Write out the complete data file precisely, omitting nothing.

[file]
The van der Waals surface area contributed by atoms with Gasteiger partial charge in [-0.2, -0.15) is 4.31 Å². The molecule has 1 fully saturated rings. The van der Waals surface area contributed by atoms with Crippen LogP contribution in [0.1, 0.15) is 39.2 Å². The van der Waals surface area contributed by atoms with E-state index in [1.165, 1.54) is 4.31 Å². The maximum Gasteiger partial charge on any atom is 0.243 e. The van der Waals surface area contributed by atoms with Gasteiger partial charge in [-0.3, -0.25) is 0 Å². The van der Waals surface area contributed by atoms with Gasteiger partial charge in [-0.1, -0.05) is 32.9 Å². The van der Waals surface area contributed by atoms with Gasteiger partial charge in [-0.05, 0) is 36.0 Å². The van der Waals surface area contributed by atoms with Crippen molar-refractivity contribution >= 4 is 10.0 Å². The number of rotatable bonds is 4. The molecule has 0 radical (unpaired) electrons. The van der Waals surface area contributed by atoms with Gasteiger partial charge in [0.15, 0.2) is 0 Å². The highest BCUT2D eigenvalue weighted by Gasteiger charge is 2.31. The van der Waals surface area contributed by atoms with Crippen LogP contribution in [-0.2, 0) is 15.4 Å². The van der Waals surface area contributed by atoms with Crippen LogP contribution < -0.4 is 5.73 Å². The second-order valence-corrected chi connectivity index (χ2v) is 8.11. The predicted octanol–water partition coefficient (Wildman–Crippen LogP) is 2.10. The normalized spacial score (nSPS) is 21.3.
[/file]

The van der Waals surface area contributed by atoms with Gasteiger partial charge in [-0.2, -0.15) is 4.31 Å². The molecule has 1 fully saturated rings. The van der Waals surface area contributed by atoms with Crippen LogP contribution in [0.1, 0.15) is 39.2 Å². The van der Waals surface area contributed by atoms with E-state index in [1.165, 1.54) is 4.31 Å². The maximum Gasteiger partial charge on any atom is 0.243 e. The van der Waals surface area contributed by atoms with Gasteiger partial charge in [-0.3, -0.25) is 0 Å². The van der Waals surface area contributed by atoms with Gasteiger partial charge in [-0.1, -0.05) is 32.9 Å². The van der Waals surface area contributed by atoms with Gasteiger partial charge in [-0.05, 0) is 36.0 Å². The van der Waals surface area contributed by atoms with Crippen molar-refractivity contribution >= 4 is 10.0 Å². The number of rotatable bonds is 4. The molecule has 0 radical (unpaired) electrons. The van der Waals surface area contributed by atoms with Gasteiger partial charge in [0.15, 0.2) is 0 Å². The highest BCUT2D eigenvalue weighted by Gasteiger charge is 2.31. The van der Waals surface area contributed by atoms with Crippen LogP contribution in [-0.2, 0) is 15.4 Å². The van der Waals surface area contributed by atoms with Crippen LogP contribution < -0.4 is 5.73 Å². The second-order valence-corrected chi connectivity index (χ2v) is 8.11. The predicted octanol–water partition coefficient (Wildman–Crippen LogP) is 2.10. The normalized spacial score (nSPS) is 21.3.